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HomeopinionsEven in time of genocide, Big Tech silences Palestinians

Even in time of genocide, Big Tech silences Palestinians

The scorching violence against the people of Gaza has been unprecedented. And so have its reverberations online. Palestinians documenting and speaking up against Israel’s genocidal war on Gaza have faced relentless censorship and repression, accompanied by an explosion of state-sponsored disinformation, hate speech and calls to violence on social media.

Following Hamas’s attack on Israel on October 7, Big Tech set to eliminate content on the war that they claimed violated their rules. TikTok removed more than 925,000 videos from the Middle East between October 7 and 31. As of November 14, X, formerly known as Twitter, had taken action on over 350,000 posts. Meta, for its part, removed or marked as disturbing more than 795,000 posts in the first three days of the attack.

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This elimination frenzy, run by ill-trained algorithms and further fuelled by pressure from the EU and Israel, has resulted in the disproportionate censorship of critical Palestinian voices, including content creators, journalists, and activists reporting from the ground in Gaza.

While being accused of promoting pro-Palestinian content, TikTok actually arbitrarily and repeatedly censored content on Palestine. For example, on October 9, United States-based media outlet Mondoweiss reported that its TikTok account had been permanently banned. It was reinstated only to be suspended again a few days later. The company did not provide any explanation.

X has also been accused of suppressing pro-Palestinian voices. For example, the account of the US branch of Palestine Action group was not able to gain any new followers; the issue was only resolved after public pressure mounted.

Meta, of all companies, holds the lion’s share in this digital repression campaign. It has arbitrarily removed Palestine-related content, disrupted live streaming, restricted comments, and suspended accounts.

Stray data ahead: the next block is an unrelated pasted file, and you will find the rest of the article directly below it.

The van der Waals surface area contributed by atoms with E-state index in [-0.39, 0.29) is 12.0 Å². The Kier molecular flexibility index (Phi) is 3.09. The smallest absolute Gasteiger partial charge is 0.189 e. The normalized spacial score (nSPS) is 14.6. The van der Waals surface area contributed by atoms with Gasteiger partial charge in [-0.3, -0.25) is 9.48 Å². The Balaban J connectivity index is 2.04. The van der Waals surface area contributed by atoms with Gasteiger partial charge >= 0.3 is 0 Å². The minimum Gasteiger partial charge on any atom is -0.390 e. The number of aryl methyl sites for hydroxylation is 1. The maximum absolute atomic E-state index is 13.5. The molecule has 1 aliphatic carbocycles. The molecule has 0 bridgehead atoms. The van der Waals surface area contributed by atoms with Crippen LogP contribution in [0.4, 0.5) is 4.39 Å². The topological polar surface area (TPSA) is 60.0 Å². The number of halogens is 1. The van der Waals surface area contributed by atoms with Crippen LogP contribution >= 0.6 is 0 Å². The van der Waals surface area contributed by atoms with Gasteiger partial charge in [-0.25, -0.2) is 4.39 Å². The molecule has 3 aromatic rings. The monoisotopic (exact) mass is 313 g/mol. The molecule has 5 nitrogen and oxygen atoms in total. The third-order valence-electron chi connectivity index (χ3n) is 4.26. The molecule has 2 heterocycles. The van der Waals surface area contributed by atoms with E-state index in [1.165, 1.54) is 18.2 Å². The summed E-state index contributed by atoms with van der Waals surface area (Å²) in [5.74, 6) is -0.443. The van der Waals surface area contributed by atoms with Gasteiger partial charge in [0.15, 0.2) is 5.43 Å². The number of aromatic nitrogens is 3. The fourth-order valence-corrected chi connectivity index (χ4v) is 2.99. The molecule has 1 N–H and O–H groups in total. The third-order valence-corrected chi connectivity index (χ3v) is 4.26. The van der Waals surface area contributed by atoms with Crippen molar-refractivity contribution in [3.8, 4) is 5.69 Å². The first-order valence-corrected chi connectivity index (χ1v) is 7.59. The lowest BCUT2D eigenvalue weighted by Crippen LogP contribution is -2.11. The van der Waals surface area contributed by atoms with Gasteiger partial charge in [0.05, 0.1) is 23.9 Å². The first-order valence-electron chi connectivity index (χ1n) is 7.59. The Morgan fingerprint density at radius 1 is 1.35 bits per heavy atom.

Among those who have been targeted is Palestinian photojournalist Motaz Azaiza, who had gained over 15 million followers on Instagram for documenting the Israeli atrocities in Gaza; his account was later reinstated. The Facebook page of Quds News Network, one of the largest Palestinian news networks with over 10 million followers, was also permanently banned.

On Instagram, people posting about Palestine have experienced shadowbanning – a stealth form of censorship where an individual is rendered invisible on the platform without being notified. Meta also reduced the threshold of certainty required for automated filters to hide hostile comments from 80 percent to 25 percent for content originating from Palestine. We have documented cases where Instagram hid comments containing the Palestinian flag emoji for being “potentially offensive”.

Meta’s content moderation has never been forgiving of Palestinian speech, especially in times of crisis. The company’s rules, developed in the aftermath of the US-led “war on terror”, have disproportionately disfavoured and silenced Arabic-language political speech. For example, an overwhelming majority of individuals and organisations on its secret “terrorist” blacklist are from the Middle East and South Asia – a reflection of the US foreign policy posture.

The company’s policy on Dangerous Organizations and Individuals (DOI) Policy, which prohibits the praise, support and representation of these individuals and groups, is the catalyst behind the company’s heavy-handed censorship and discrimination against Palestinians.

Back in 2021, this policy was responsible for silencing pro-Palestinian individuals when they took to the streets and to social media to protest Israel’s attempt to forcefully expel Palestinian families from their homes in the occupied East Jerusalem neighbourhood of Sheikh Jarrah.

In the context of the ongoing Israeli war on Gaza, Meta stated they apply their policies equally around the world and refuted claims that they were “deliberately suppressing voice”. Evidence, however, suggests otherwise.

Two weeks into Russia’s war on Ukraine, Meta bent its rules to allow Ukrainians to express themselves freely. It allowed, for instance, calls for violence against Russian invaders. It even delisted the neo-Nazi group, the Azov Battalion, designated under its DOI policy, to allow for their praise.

In defence of these exceptions, the company’s President of Global Affairs Nick Clegg wrote: “If we applied our standard content policies without any adjustments we would now be removing content from ordinary Ukrainians expressing their resistance and fury at the invading military forces, which would rightly be viewed as unacceptable.”